ORONO, Maine — The University of Maine men’s hockey team has built some momentum with three wins in its last four games after an eight-game losing streak.

But if the 6-14-1 Black Bears are going to continue that trend, the team will have to do so on a rink that is 10 feet wider than its Alfond Arena when the Black Bears visit the Mullins Center to take on the 5-14 University of Massachusetts on Friday and Saturday night.

The two games are nonconference games since they have already played their two Hockey East games. Maine triumphed 6-5 in overtime on Halloween and 3-2 on Nov. 1 at Alfond Arena.

In order to prepare for the wider ice surface, the team practiced at the University of Southern Maine’s Olympic-sized ice sheet (200-by-100) on Thursday.

The Mullins Center is 200-by-95, while Alfond Arena is 200-by-85. Maine will play on another 200-by-100 sheet on Jan. 24 when it visits the University of New Hampshire’s Whittemore Center.

“Practicing at USM will be a big help,” said Maine senior left wing Connor Leen. “We’re used to playing at Alfond and other rinks which are a bit tighter and the corners are a bit shallower.”

The Maine players said they will have to make adjustments playing on the wider ice sheet, but it won’t alter their style of play.

“We’re still going to be an in-your-face, aggressive team. But we’re going to have to be a little smarter. We’re going to have to know when to pursue someone and we can’t over-pursue,” said sophomore center Cam Brown. “If you get pushed outside the [faceoff] dots or you pressure too much outside the dots, it’s harder to recover and get back into position because there’s more space.”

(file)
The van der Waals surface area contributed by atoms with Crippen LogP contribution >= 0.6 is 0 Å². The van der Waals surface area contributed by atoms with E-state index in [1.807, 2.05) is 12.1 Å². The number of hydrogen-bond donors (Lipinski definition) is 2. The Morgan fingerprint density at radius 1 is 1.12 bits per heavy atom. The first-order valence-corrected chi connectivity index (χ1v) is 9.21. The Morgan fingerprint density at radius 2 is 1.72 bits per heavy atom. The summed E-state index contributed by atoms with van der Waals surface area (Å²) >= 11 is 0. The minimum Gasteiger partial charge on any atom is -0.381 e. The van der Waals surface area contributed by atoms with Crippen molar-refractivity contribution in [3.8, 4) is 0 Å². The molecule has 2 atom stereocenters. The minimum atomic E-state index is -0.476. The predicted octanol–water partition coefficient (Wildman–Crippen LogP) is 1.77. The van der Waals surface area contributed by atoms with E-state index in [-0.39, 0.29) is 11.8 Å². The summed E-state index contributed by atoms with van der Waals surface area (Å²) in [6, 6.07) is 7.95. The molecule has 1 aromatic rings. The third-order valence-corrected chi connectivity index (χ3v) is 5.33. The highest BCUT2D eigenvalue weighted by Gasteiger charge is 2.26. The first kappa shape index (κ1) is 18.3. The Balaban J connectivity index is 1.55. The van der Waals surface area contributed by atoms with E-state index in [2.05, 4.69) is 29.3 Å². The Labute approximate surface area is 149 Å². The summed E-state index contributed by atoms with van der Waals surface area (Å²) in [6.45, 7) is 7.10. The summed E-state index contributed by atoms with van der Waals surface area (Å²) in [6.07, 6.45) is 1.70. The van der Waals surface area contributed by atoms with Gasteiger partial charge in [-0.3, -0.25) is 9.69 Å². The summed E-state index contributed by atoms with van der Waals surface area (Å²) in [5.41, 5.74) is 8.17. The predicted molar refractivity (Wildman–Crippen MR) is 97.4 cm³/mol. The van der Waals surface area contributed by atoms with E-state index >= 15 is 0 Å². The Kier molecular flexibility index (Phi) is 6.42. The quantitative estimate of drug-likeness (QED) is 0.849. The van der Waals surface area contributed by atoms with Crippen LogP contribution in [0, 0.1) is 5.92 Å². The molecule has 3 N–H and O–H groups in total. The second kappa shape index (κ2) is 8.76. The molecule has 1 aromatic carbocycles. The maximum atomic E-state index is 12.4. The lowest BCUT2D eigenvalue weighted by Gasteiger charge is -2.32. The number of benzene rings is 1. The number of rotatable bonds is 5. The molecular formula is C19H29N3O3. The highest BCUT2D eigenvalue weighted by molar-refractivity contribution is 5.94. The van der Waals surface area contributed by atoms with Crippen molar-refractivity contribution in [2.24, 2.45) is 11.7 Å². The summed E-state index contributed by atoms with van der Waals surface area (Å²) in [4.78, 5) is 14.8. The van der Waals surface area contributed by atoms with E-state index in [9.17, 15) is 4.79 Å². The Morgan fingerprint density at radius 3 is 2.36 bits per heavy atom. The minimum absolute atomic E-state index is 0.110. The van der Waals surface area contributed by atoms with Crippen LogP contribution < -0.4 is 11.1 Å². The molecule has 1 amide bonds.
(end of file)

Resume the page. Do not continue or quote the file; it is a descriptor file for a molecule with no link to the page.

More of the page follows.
“Parts of the game are different systematically. You have to keep moving. And you don’t want to overcommit,” said Maine junior center and captain Devin Shore.

“But a lot of things carry over like work ethic and driving the net. There’s a bunch of intangibles that are in play regardless of the size of the rink.”

Junior defenseman Ben Hutton said it is important for defensemen to stay between the faceoff dots when the opponents are rushing the puck.

“You don’t want to get too spread out from your partner,” said Hutton referring to the fact that it would leave too much open space down the middle of the ice.

The players also noted that you have to play more conservatively on the penalty kill and stay centralized while, on the power play, you have more time and space with the puck.

The players said the wider sheet adds a fun element to the game.

“It’s always fun when you have more room and more time to make plays,” said Leen. “You can wheel around a little bit more.”

“There’s more room behind the net and everything so I think a forward would enjoy it more. I do,” said Brown.

Maine freshman goalie Sean Romeo is used to playing on Olympic-sized sheets from his days growing up in North Carolina.

“It’s still the same angles and stuff,” said Romeo. “Maybe you have to move a little bit further left and right since the puck goes out wider, but it isn’t a big difference. There is more time and space for the players so they can sometimes get better chances.”

He likes the fact there is more room behind the net, “so I can make plays to my defense and not bump into them.”

Maine has held opponents to four goals combined in its three recent wins and they feel it’s important to continue to play well defensively.

“We’ve been paying attention to the small details in the defensive zone and trying to clean up our game and that is paying dividends,” said senior defenseman and alternate captain Jake Rutt.

“And Sean Romeo has been playing great. He has been our backbone,” said Brown.